We flew into Cairns in Queensland a week ago and I hit the ground running. I’ve spent nearly every “day” recording in the wee hours of the night as well as pre-dawn and dawn, either in the Kuranda National Park just northwest of Cairns or else in Daintree National Park farther to the north.
Sleep has been sporadic at best, mostly me laying flat on the ground along a road or trail in the wet tropical forest, attempting sleep, until I hear something of interest … at which time I jump into action, grabbing my recorder and mike, and heading swiftly in the direction of my quarry. Luckily, it has been dry and there are very few mosquitoes here and few crawling bugs. Sure, poisonous snakes abound, but they’ve gratefully left me alone. Nights in the forest have been magical, a dreamland unto itself.
I have many, many recordings to share, but too little time to process them and upload them to my blog. Hopefully that will change next week when we fly down to Brisbane and set up our “base camp” for Carl’s frog research. No, not an actual field camp, but I think a hotel near Newcastle. Then, each night, we’ll drive into the surrounding New England Mountains in search of frogs. It is likely that I will rent my own car, so that I can stay in the mountains through the night, in order to gather soundscapes during the magic hours when the earth delivers the most exciting and mesmerizing compositions.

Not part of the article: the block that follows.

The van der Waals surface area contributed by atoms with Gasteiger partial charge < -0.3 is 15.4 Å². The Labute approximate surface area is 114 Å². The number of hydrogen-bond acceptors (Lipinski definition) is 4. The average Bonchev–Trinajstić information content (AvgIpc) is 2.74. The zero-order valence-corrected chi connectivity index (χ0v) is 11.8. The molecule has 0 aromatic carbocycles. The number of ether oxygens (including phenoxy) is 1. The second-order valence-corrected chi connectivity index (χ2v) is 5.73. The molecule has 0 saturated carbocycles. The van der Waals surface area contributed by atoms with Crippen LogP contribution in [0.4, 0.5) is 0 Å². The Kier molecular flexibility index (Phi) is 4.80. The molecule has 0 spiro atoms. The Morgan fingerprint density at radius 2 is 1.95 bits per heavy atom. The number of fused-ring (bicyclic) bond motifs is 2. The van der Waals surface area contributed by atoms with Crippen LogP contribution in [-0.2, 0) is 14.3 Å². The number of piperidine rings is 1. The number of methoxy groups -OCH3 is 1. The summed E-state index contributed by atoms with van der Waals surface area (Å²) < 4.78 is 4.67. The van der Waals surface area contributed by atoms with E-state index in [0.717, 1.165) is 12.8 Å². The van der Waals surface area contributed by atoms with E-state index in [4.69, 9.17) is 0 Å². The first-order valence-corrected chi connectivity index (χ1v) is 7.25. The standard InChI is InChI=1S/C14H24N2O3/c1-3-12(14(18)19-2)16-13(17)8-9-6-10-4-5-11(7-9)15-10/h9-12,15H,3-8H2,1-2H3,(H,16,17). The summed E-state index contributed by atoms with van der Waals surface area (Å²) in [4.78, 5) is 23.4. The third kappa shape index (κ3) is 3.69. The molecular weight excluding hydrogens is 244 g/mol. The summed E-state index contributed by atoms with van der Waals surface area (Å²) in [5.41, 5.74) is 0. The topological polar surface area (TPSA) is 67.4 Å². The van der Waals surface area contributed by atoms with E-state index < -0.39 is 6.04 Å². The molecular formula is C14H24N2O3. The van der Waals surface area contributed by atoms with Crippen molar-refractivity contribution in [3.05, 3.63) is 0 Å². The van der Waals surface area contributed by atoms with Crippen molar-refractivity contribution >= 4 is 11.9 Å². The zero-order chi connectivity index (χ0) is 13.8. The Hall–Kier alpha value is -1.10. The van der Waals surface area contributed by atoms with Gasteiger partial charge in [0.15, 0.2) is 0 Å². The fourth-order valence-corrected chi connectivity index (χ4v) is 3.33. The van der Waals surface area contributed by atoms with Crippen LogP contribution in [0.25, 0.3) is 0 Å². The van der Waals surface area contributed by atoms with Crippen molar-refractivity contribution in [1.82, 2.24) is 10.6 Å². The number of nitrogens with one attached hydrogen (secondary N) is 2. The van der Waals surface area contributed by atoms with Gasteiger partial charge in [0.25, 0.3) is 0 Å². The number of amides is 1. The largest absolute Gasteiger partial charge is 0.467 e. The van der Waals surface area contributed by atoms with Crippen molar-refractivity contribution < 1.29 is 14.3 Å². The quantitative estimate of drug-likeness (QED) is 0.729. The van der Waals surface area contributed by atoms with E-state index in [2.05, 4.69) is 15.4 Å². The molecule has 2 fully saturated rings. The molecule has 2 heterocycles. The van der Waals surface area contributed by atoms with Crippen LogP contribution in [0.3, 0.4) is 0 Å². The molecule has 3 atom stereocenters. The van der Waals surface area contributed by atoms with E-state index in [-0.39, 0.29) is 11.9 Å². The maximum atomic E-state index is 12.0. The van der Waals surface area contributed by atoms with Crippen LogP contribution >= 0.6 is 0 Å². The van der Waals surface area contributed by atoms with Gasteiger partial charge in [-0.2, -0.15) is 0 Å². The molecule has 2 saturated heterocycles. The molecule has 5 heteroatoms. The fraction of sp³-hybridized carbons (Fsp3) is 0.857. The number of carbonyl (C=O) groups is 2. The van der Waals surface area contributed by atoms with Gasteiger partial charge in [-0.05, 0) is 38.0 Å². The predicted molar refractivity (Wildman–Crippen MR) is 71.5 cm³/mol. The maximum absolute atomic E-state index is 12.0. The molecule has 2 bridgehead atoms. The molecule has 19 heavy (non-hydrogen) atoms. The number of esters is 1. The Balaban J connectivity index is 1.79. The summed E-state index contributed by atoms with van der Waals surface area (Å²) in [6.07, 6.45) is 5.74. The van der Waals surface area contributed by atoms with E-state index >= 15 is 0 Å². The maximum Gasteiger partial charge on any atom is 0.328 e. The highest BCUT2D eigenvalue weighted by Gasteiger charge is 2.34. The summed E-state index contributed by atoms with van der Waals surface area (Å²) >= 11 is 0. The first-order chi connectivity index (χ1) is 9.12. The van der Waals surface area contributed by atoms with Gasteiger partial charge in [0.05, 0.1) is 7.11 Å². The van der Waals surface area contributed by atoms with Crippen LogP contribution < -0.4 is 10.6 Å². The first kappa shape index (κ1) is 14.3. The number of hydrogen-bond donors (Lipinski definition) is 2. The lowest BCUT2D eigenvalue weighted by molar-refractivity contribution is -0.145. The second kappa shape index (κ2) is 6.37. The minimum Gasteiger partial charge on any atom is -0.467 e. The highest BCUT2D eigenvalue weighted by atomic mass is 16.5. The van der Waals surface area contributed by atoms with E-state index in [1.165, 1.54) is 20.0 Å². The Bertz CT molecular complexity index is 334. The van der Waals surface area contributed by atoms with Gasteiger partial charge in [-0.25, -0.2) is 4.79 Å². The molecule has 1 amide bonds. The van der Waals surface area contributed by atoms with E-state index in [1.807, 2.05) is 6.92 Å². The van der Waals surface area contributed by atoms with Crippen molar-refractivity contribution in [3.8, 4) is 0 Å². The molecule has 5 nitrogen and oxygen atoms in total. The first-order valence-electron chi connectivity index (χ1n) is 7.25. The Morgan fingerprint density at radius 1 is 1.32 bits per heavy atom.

Below is a recording that came as a complete surprise. I got it my very first night out in Kuranda National Park. Unfamiliar birds near my sleep-spot repeatedly erupted with sound in the middle of the night, their calls reverberating through the forest. It was splendid to hear their melodious cries and have no idea whatsoever what I was hearing. Some minutes later, another night-singer erupted with a captivating whistled melody, probably delivered in flight, that echoed forever into the night:
Mysterious creatures of the night, sounding off in the Kuranda National Park northwest of Cairns in Queensland, Australia. 21 September 2012, 2:00 am-ish.
Only later did the folks here at the Cassowary House tell me the singers were the Orange-footed Scrubfowl and the Bush Stone-curlew … commonplace critters of the tropical forest in Queensland. But their names and the fact that both species are common really didn’t matter to me. I experienced their “forms” as pure, reverberant sound, products of mysterious creatures of the night, voicing their dreams across a landscape unlike any I’ve ever seen.